This paper summarizes the findings from the 2017 CrossFit Foundation Academic Conference, “Diet and Cardiometabolic Health – Beyond Calories.” The conference was convened to consider a specific question from multiple angles: Do specific dietary components have an impact on metabolism and/or disease risk that is not fully explained by their caloric value?
Specific questions included:
- Do certain dietary components increase cardiometabolic risk? (Here, fats and sugars were investigated specifically.)
- Do certain dietary patterns or components promote fat gain or regain? (Here, the relative amounts of carbohydrate and fat in the diet, as well as sugar and artificial sweeteners specifically, were investigated.)
During their talks, conference speakers highlighted an overarching issue: The existing evidence in nutrition science fails to provide clear, consistent answers to these questions. This is generally due to various logistical considerations that severely limit the value of nutrition research. For example, the cost of a trial that would rigorously test the impact of specific dietary factors on heart disease is so large as to render it infeasible; additionally, much of the research investigating diet’s impact on weight loss has been confounded by poor compliance and adherence.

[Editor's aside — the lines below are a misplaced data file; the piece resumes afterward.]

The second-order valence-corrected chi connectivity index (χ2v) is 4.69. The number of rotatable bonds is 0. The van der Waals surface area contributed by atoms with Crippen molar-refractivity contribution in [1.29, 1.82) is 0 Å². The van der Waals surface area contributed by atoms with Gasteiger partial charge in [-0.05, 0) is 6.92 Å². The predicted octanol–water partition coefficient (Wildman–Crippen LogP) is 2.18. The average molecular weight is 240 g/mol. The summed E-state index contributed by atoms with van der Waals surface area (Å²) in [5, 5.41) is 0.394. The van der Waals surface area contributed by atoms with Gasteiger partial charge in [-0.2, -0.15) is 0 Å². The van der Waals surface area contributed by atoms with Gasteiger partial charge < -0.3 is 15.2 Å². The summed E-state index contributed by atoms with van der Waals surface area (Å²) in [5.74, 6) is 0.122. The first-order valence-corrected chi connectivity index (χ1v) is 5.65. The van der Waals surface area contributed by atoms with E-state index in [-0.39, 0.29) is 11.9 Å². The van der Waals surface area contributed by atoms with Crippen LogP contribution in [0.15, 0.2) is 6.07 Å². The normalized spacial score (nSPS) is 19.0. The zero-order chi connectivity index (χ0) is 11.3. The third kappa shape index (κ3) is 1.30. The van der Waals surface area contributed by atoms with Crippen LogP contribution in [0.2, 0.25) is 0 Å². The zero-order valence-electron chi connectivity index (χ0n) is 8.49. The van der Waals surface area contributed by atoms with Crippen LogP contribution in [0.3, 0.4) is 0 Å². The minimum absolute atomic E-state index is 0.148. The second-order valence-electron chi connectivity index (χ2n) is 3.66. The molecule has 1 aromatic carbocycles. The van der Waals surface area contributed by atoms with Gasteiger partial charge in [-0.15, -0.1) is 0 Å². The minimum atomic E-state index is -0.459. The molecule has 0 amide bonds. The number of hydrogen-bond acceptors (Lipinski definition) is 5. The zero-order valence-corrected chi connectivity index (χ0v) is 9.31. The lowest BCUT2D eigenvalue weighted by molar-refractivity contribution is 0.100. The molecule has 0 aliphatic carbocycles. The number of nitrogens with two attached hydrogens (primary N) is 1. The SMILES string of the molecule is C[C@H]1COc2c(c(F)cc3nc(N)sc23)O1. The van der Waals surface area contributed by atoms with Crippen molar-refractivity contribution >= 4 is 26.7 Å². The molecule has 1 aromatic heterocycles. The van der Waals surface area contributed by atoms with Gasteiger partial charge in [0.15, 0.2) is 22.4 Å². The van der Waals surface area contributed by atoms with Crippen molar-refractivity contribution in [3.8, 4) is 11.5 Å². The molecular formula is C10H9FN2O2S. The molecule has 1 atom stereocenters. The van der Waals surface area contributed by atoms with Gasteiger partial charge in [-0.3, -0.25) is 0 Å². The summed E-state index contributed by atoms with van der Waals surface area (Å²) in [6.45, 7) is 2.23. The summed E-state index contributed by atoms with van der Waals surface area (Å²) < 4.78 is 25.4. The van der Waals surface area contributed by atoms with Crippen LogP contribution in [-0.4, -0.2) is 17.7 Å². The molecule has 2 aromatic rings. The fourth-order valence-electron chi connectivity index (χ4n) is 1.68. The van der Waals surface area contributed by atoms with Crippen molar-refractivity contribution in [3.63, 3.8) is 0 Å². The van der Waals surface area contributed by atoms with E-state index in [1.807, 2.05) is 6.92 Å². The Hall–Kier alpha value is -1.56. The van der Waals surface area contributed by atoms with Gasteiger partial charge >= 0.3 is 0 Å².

The single strongest conclusion that emerged from the conference drew from the evidence linking consumption of added sugars to cardiometabolic risk. Compared to other carbohydrates (e.g., starch), added sugars lead to greater increases in a variety of cardiometabolic risk factors. This increased risk is largely tied to the effect of fructose on the liver, where it increases fat production (de novo lipogenesis), decreases fat consumption (oxidation), increases liver fat content, and increases production and secretion of very low-density lipoproteins. The first three of these effects negatively impact liver health, increasing cardiovascular risk through multiple mechanisms, while the final directly contributes to a less favorable lipid profile. These mechanisms are summarized in Figure 3 below.
The conference highlighted the weak and often equivocal nature of the majority of nutritional evidence, which results directly from the low quality of the research this evidence is based on. Future evidence ought to be evaluated with respect to the relative weakness of existing hypotheses.